How Much For Cherry Logs?

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Forum topic by ND2ELK posted 12-10-2009 03:02 PM 20287 views 0 times favorited 11 replies Add to Favorites Watch
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13495 posts in 3191 days

12-10-2009 03:02 PM

Topic tags/keywords: cherry

I was asked the other day if I knew of anyone that would be interested in buying some cherry logs. There are four of them ranging in size from 18”-20” dia X 6’-7’ long. He cut the tree down last spring and wants to get rid of them. When I asked him what he had to have he said make me an offer. My question is : How much should I offer and how many board feet do you think I would get out of these logs? There is an Amish mill out where I hunt that can cut them for me.

-- Mc Bridge Cabinets, Iowa

11 replies so far

View Moron's profile


5032 posts in 3311 days

#1 posted 12-10-2009 03:08 PM

around here a standing log is worth around ten cents a board foot. I’m quite sure if you googled a “formula for calculating bf in timber” or something like that…...

then offer half or less. If the tree has been on the ground for too long it might have turned spaltish?

-- "Good artists borrow, great artists steal”…..Picasso

View Julian's profile


880 posts in 2943 days

#2 posted 12-10-2009 03:12 PM

Here’s the scale I use. Try the doyle scale. As for what they are worth, I would go over here and ask that one, and I am sure you’ll get an answer.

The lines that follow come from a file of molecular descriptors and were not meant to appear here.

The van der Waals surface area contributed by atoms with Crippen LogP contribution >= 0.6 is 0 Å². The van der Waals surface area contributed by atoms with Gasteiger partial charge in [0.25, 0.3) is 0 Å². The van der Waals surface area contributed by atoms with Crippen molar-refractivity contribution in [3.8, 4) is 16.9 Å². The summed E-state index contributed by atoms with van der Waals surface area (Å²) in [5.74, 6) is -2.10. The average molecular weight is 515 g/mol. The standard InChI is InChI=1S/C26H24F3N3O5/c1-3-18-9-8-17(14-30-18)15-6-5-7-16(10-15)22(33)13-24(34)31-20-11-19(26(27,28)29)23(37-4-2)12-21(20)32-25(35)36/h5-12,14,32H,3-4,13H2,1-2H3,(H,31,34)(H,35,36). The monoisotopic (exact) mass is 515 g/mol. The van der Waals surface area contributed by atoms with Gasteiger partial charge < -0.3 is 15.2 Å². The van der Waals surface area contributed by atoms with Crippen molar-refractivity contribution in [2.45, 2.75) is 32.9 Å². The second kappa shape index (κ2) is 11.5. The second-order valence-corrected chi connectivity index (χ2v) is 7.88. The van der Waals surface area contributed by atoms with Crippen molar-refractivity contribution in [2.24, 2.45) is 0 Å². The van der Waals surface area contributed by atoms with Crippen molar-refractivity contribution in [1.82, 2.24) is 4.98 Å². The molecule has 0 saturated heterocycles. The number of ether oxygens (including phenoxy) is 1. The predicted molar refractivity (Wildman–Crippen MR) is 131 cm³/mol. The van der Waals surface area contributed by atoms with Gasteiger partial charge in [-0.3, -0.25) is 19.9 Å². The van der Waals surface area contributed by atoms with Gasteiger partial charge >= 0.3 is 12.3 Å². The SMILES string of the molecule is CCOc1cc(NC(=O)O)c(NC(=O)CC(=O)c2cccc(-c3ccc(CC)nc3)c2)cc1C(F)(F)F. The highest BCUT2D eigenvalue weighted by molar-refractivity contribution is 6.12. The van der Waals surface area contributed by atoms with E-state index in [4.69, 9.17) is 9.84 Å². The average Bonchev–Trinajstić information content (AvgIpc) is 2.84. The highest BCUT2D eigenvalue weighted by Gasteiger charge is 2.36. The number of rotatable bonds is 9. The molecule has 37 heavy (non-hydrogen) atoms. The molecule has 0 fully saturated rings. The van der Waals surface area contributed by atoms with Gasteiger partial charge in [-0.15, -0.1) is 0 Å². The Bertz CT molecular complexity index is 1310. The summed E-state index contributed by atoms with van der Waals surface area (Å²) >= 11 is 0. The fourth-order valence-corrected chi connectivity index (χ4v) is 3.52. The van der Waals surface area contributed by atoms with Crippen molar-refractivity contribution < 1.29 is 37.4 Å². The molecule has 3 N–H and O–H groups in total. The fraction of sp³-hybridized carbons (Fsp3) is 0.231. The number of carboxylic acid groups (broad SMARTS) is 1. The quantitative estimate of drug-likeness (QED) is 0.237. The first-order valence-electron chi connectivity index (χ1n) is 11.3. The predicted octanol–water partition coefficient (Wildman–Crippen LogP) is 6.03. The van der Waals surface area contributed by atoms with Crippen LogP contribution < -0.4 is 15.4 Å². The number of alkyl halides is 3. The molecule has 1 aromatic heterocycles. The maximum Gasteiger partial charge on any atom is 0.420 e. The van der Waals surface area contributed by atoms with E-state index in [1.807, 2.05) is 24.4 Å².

-- Julian, Park Forest, IL

View poroskywood's profile


618 posts in 2781 days

#3 posted 12-10-2009 03:45 PM

A log 18” on the small end 6’ long would have about 80 bft in it, (thats scribner scale) This log is not worth a lot to a larger sawmill first off it’s short and the handeling cost would wipe out any profit. A picker truck can cost min $200 to come pick this one log up and take it to a saw mill. You are also going to incure costs (getting it to the mill), having it cut, drying, and handeling. If you need to give him some money for it I would say .25 a BF so 320 x .25 = $80.00 Thats it, MAX. It’s been sitting there for a whole year. No one else may want it. He may have to pay to get it cleaned up. I might offer him $50 now. Everyone thinks “Wow Big beautiful Cherry” (including you) “That’s gotta be worth a few hundred bucks”, but when you add up all the costs I just mentioned for you or him it’s worth $50 to $80. Believe me by the time your making stuff out of it in your shop you’ll have a few hundred into it.

-- There's many a slip betwixt a cup and a lip.--Scott

View Daren Nelson's profile

Daren Nelson

767 posts in 3323 days

#4 posted 12-10-2009 03:58 PM

Right now I am paying $0.40 delivered to the mill for nice cherry sawlogs. If I have much time/labor fetching them I won’t go any more than $0.25. These are logs I can eyeball, sight unseen like you are asking is hard to price, I am just assuming they are decent for the sake of discussion.

View grizzman's profile


7780 posts in 2720 days

#5 posted 12-10-2009 06:55 PM

if you have a way to get them into your truck and take to the mill…i would go for it..ive done it plenty of times here..with cedar and walnut..and oak…..depending on what you want to use it for…you can cut the longer trunks down , so there easier to handle….but i think there worth the effort….let us know what you end up doing…i hope you get it…...

-- GRIZZMAN ...[''''']

View studie's profile


618 posts in 2564 days

#6 posted 12-11-2009 04:42 AM

Not far from my house is a Cedar tree cut down last spring 6’ at the base & 80’ long we want to make it into lumber but everyone is so poor that it may just go to firewood! It’s rotten about 5’ at the base & why it was cut down but what a lot of lumber it would make!

-- $tudie

View studie's profile


618 posts in 2564 days

#7 posted 12-11-2009 07:10 AM

The portable sawmills are the best for this size of logs & have less waste as the blades are thin.

-- $tudie